This story is by Sandy Juker and was part of our 2021 Spring Writing Contest. You can find all the writing contest stories here.
April 15, 1912
“Save—my—sister!” The words left my mouth but hung in the frigid night air, mingled with a din of frozen screams.
No one heard me. And no one in the lifeboat noticed when the shivering girl, jostled and pushed by women clinging to their own children, splashed into the black waters of the North Atlantic Ocean.
Allison’s cotton nightdress billowed around her like gauzy white foam. Her arms flapped erratically, and she gasped from the shock of icy water.
My breathing became choppy, barely reaching my lungs. I grasped the frosty railing. Everything stopped, frozen in a split second of indecision.
I was fourteen when my eight-year-old sister, Allison, and I boarded the RMS Titanic in Southampton. We were destined to join our father in New York City after our London-born mother passed away at our home in Camberley, England.
On her deathbed, Mother waved me to her side and in a barely audible whisper, said, “Edward Phillip, promise me you will take care of your sister.”
Had she not been so ill, my mother would have known I had been fulfilling that promise for years. I taught Allison how to count and write her name. I played hopscotch and hide-and-seek and made her laugh. Every evening after we tip-toed into our mother’s room to say goodnight, I carried my sister to her bed on my back. It was an easy promise to make.
Our mother’s sister, Olivia, a well-known London socialite, was our chaperone. However, her fascination with endless galas, attended by wealthy and famous passengers aboard the luxurious ocean liner, left Allison and me with complete freedom.
For four days we ate when and whatever we wanted. We explored every passenger accessible deck and enjoyed the First Class amenities of the floating luxury hotel; the pool, the gymnasium, the promenade deck and we even dared to ride a mechanical horse.
On the evening of April 14, I tucked Allison into bed. I pounced beside her, making the Pullman bed squawk until she squealed, “Stop Eddie. Stop.”
Then, with my long straight nose pressed to her up-turned cherubic nose, I said, “Allison Maya Moryson, you are beautiful and I love you with all my heart.” The very words our mother had whispered in her ear every day of her life.
I cherished and needed this ritual ending to every day as much as Allison. As long as we had each other, we could face the unknown. Together, we would make a new life in America with our father; a stranger who left England when I was ten. I cuddled my sister, stroking her mass of golden curls until her eyes closed and she slept.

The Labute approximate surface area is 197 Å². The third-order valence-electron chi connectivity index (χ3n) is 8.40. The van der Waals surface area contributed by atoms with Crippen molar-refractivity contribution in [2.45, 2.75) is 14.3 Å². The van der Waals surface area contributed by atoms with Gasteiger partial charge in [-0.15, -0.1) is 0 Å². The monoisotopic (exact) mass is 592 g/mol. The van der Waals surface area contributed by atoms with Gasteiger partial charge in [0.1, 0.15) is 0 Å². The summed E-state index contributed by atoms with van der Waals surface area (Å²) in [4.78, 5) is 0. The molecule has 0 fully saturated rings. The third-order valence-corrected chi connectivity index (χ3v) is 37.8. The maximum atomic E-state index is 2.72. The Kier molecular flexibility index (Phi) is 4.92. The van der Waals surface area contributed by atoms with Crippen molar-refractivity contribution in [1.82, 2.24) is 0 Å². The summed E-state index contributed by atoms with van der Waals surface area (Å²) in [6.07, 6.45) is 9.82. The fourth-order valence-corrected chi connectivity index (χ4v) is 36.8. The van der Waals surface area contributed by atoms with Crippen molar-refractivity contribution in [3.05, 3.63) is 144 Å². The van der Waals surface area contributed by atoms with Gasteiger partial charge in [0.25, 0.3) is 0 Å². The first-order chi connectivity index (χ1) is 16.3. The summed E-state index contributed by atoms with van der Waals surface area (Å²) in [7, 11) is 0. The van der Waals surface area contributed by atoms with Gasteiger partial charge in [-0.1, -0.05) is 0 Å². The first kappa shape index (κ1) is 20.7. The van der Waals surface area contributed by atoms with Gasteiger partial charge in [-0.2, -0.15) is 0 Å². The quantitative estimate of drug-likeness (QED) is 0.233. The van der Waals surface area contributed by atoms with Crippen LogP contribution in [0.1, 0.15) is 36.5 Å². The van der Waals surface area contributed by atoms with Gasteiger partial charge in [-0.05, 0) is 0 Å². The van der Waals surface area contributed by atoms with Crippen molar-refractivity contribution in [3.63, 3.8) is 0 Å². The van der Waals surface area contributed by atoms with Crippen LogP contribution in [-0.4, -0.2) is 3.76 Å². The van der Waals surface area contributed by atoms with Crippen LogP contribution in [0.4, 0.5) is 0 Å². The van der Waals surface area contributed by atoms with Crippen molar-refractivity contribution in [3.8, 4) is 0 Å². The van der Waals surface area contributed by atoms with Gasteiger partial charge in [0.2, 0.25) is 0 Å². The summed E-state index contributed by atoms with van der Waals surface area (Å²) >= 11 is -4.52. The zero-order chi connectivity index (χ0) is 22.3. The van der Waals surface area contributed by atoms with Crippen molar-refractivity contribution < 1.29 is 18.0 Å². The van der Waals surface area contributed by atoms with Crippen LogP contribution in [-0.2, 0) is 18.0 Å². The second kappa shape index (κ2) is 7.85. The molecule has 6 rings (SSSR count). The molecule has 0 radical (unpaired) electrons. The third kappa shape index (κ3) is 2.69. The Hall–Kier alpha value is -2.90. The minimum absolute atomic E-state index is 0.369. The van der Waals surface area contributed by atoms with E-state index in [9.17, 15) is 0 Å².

My sister did not stir when the door latch clicked, so I stepped into the corridor of Deck B. Two steps at a time, I sprinted up one flight and exited onto the open-air promenade. I clutched my coat collar at the throat and with my chin tucked to my chest, hustled toward midship and the entry to the Grand Staircase.
“Young man!” A short, stocky steward materialized from the shadows. “Only passengers of age are allowed on this deck after nine o’clock.”
I lifted my chin, and at five foot eleven, looked down at him. In my most aristocratic tone, I said, “My Aunt Olivia Williams requested I meet her in the lounge at eleven o’clock.” I leaned in and whispered, “Should the champagne tickle her nose a bit much, I am to assist her return to our stateroom.”
Apparently satisfied with my noble, though deceptive cause, the steward waved his hand, granting passage.
Before returning to the luxurious warmth of the inner ship, I stopped at the railing. Under a dark new moon, the smooth waveless ocean reflected starlight, creating the impression we were afloat in star-studded skies. The calmness was mesmerizing, but the bitter cold drove me inside.
I wandered about the adult lounge, careful to keep my back to the stewards. My height and broad shoulders might fool them, but my smooth boyish face would not. To avoid eye contact with a passing waiter, I checked my pocket watch; Eleven forty.
The floor vibrated slightly, champagne glasses clinked together, and dominoes toppled. Wide-eyed passengers looked up, and the room fell silent as everyone held their breath. A silver-haired gentleman in a black tuxedo broke the tension. In a loud confident voice he said, “We must have hit an ice pack. Captain Smith has slowed the ship.” Everyone exhaled and returned to their games.